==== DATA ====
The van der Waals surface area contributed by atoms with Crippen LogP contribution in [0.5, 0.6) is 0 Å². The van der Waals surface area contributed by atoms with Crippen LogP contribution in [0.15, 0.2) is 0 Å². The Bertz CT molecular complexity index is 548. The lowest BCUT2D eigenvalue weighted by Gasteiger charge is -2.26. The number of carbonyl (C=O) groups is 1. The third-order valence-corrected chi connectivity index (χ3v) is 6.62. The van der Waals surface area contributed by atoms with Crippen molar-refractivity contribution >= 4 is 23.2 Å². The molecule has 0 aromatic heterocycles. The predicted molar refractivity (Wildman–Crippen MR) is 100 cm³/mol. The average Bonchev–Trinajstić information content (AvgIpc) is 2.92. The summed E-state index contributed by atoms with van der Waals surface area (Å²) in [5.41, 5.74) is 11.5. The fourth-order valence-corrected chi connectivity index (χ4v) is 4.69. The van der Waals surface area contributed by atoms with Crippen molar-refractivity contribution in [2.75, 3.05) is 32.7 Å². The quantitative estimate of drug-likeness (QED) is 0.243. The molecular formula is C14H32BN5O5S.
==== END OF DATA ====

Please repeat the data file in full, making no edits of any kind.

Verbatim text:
The van der Waals surface area contributed by atoms with Crippen LogP contribution in [0.5, 0.6) is 0 Å². The van der Waals surface area contributed by atoms with Crippen LogP contribution in [0.15, 0.2) is 0 Å². The Bertz CT molecular complexity index is 548. The lowest BCUT2D eigenvalue weighted by Gasteiger charge is -2.26. The number of carbonyl (C=O) groups is 1. The third-order valence-corrected chi connectivity index (χ3v) is 6.62. The van der Waals surface area contributed by atoms with Crippen molar-refractivity contribution >= 4 is 23.2 Å². The molecule has 0 aromatic heterocycles. The predicted molar refractivity (Wildman–Crippen MR) is 100 cm³/mol. The average Bonchev–Trinajstić information content (AvgIpc) is 2.92. The summed E-state index contributed by atoms with van der Waals surface area (Å²) in [5.41, 5.74) is 11.5. The fourth-order valence-corrected chi connectivity index (χ4v) is 4.69. The van der Waals surface area contributed by atoms with Crippen molar-refractivity contribution in [2.75, 3.05) is 32.7 Å². The quantitative estimate of drug-likeness (QED) is 0.243. The molecular formula is C14H32BN5O5S.